Seed Savers Exchange (SSE) near Decorah, IA will once again host an incredible lineup of mid-western musicians for an on-the-farm benefit concert, Saturday, August 3, 2019. The benefit concert is hosted in the natural grass bowl of Lillian Goldman Visitors Center on the SSE Heritage Farm, offering a magical setting for some of the mid-west’s best roots musicians, including; Dave Simonett of Trampled by Turtles, LissieDavid Huckfelt of The Pines, Pieta BrownMichael Rossetto, and Special Guest Mr. Greg Brown. Tickets are available at this link for $25 in advance, $30 day of at the gate.

Seed Savers Exchange has been providing a home and outlet for heirloom and open pollinated varieties of seeds since 1975, encouraging gardeners and farmers worldwide to grow, harvest, and share heirloom seeds, as well as recount the inspirational stories behind them. SSE aims to conserve and promote America’s culturally diverse but endangered garden and food crop heritage for future generations by collecting, growing, and sharing heirloom seeds and plants.

“For Lissie, her past—the last decade or so, to be specific—is something still very much alive and open to interpretation and rephrasing. With the release of When I’m Alone: The Piano Retrospective, Lissie is poised to show listeners that her past is hardly static, that the songs she wrote nearly 10 years ago are still fresh and vibrant, evoking feelings old and new.

In the eyes of the midwestern songstress, who in recent years made a conscientious return to her roots with the purchase of some 50 acres in northeastern Iowa, the operative metaphor at work in her career—and in the creation of the retrospective album—is something deeply entropic: gardening.

“When you garden,” she says, thoughtfully, “it’s like all of the things you eat and grow are beautiful, and as they die and decompose, that carnage becomes the food for the plants you grow next year. When you’re out in nature and there’s four seasons, you see the cycle… It spurs my creativity to see how life becomes death becomes life. It’s this beautiful, comforting thing because it’s a constant.”

And that entropic beauty shines through in her work on When I’m Alone. When you listen to the lush, atmospheric arrangements of Lissie’s best-loved, most career-defining tunes, you can almost hear the “carnage” of each past moment and remembered feeling coalescing to form this beautiful, dark tempest of emotion and memory.” (Red Light Mgt.)

Inspire(d) would like to thank Lissie for taking a few moments away from her garden in NE Iowa to answer a few questions in advance of the Seed Savers Benefit Concert.

Inspire(d): What’s the most fun or rewarding thing you’ve ever grown?

Lissie: I get really excited about broccoli! It’s usually one of the first things my garden produces and it’s so gratifying to see the little head start to form & grow.

Inspire(d): Why does the work of Seed Savers Exchange spark you?

Lissie: New growth from the Earth & gardens’ represent hope for me. When I visit Seed Savers and see the wide array & diversity, visit Diane’s garden and tour the old trees, I dream of a brighter future & getting my hands dirty!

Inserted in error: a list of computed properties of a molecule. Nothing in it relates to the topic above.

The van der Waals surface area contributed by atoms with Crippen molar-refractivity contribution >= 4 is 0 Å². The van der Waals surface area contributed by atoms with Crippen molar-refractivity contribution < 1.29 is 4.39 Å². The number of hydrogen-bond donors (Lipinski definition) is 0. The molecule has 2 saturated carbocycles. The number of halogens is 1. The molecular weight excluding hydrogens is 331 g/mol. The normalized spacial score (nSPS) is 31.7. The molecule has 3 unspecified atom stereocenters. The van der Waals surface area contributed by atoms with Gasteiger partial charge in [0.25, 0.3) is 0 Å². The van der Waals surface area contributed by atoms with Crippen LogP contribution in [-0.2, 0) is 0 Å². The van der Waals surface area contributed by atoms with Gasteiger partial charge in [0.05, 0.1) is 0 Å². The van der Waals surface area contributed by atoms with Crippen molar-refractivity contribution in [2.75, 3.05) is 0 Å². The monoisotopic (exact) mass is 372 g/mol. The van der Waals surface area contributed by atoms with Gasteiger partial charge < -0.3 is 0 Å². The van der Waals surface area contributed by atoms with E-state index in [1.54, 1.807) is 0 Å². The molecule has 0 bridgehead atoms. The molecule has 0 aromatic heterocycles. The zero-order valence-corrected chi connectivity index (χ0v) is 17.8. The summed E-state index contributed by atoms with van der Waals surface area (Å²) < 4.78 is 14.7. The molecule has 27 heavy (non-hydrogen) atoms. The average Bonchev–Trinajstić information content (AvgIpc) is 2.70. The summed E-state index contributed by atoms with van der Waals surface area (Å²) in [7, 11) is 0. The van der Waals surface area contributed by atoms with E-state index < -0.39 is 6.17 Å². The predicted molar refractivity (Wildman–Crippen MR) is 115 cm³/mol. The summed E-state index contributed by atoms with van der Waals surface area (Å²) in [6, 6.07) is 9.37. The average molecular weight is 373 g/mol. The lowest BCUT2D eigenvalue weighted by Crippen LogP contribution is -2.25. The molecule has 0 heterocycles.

Inspire(d): In the beginning of Seed Savers Exchange, it was a stash of morning glory and tomato seeds that Diane Ott Whealy’s Grandfather brought over from Germany that started the organization on it’s path. Has anyone ever handed down a seed or a story about a garden variety to you?

Lissie: No but I wish! I loved reading Diane’s book about the birth of SSE. I’ve got a healthy crop of Grandpa Ott’s morning glories taking over my garden right now!

Inspire(d): Seed Savers now has over 20,000 plant seeds in their collection – hundreds which have gone to the Svalbard Gobal Seed Vault in Norway. Any favorites you hope are in that stash, or specifics you can’t imagine the world without?

Lissie: I actually performed at the Polar Jazz Festival in Longyearbyen & what a magical place & idea! That all this rich diversity of food is being protected & preserved, is so important! I love the classic German Pink tomato but really think that all 20,000 are essential. With a changing climate, who knows what challenges agriculture will face! Variety seems key to adapting!

Inspire(d): You might know that Seed Savers has an amazing orchard with over 1,200 varieties of Apple Trees. It’s quite a place, encompassing many varieties that have all but disappeared – with a long view plan for revitalization. Are you more of an apple pie or apple crisp type person?

Lissie: Apple pie! But if I can cheat, apple sauce all the way!

Inspire(d): Hopes, wishes, or dreams for the 2019 Seed Savers Exchange Benefit Concert?

Lissie: I feel very honored to be a part of the SSE world now and to share the bill with a legend like Greg Brown & alongside so many artists I admire! I hope for good weather, some collaborations perhaps & united good vibes! And I hope that lots of money is raised to continue to support their incredibly important efforts!

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(To read an interview with mid west musician David Huckfelt about his connections to Seed Savers Exchange, please click here.)

Seed Saver Exchange Benefit Concert
Saturday, August 3, 2019
Dave Simonett of Trampled by Turtles
Lissie
David Huckfelt of The Pines
Pieta Brown
Michael Rossetto
Special Guest Mr. Greg Brown

3094 North Winn Road, Decorah, IA
5pm gates, 7pm show
Tickets available seedsavers.org/concert
$25 advance / $30 at the gate
(563) 382-5990
https://www.seedsavers.org/